Regenerative medicine based on cell therapy and tissue engineering methodologies is a newly emerging, multidisciplinary field i nvolving biology, medicine, and genetic manipulation. This type of therapy is aimed at maintaining, restoring, or enhancing tissue and organ func tion, and is intended to assist in the treatment of a number of human conditions which range in severity from chronic to life threatening. I n diseases where tissue or organ function is compromised, stem cell research holds great promise for providing an efficient avenue for regenerat ive therapy. How- ever, the application of this type of research to the treatment of human disease will not be possible until much more is known about the biological properties of all types of stem cells. In the context of disease treatment, decisions will need to be made as to which is the b est type of stem cell to use. Whether it is better to identify a stem cell able to differentiate into all tissue and organ types as opposed to using com mitted, lineage-specific stem cells, or perhaps embryonic cells are better than adult-derived stem cells, as well as the possible clinical applications of these cells. For some time, these questions have not only required significant scientific and medical consideration, but have also posed important so cial and ethical questions. There is no doubt that stem cells hold great therapeutic potential, however there is still much research required before their use can be accepted as a valuable tool in disease treatment. In particular, it is necessary to identify a source of stem cells that is eas ily accessible, provides a high cell yield and for which cell recovery does not provoke serious ethical debate. The aim of this review is to consider and discuss the findings regarding a new source of “adult” stem cells isolated from human term placenta tissue. So far, the placental tissue has general ly been discarded post partum, but it is now becoming recognised as a potential source of stem and progenitor cells. New findings now show that t his tissue holds visible promise as a source of stem cells which may have widespread clinical applications, but which also circumvents the heate d ethical debate which is associated commonly with the use of embryonically derived stem cells. Aspects including in vitro findings, pre-clinica l experimentation, and immunological properties of stem cells isolated from placental membranes will be discussed in the context of their potentia l clinical applica- tions.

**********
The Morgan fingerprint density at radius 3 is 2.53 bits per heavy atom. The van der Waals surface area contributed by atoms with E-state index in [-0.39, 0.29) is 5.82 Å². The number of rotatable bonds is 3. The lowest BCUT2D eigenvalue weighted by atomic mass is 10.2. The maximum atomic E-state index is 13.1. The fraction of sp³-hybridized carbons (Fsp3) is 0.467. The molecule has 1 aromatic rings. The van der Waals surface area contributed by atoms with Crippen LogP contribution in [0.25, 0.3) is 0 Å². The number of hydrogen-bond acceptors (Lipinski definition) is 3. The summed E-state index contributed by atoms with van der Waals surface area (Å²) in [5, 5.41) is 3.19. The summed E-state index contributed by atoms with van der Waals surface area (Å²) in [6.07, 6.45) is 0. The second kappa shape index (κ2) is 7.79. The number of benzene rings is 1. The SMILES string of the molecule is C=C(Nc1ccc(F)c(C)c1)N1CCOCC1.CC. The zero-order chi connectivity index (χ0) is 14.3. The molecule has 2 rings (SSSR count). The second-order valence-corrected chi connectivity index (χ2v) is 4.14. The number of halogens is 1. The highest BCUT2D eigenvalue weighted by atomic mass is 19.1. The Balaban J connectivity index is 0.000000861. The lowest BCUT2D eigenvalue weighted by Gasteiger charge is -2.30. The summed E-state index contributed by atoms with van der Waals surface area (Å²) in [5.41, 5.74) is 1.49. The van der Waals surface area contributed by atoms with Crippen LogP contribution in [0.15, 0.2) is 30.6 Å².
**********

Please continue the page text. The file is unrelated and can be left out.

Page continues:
Parolini, O., Soncini, M., Human placenta: a source of progenitor/stem cells?, <<JOURNAL FÜR REPRODUKTIONSMEDIZIN UND ENDOKRINOLOGIE>>, 2006; 3 (2): 117-126 [http://hdl.handle.net/10807/92472]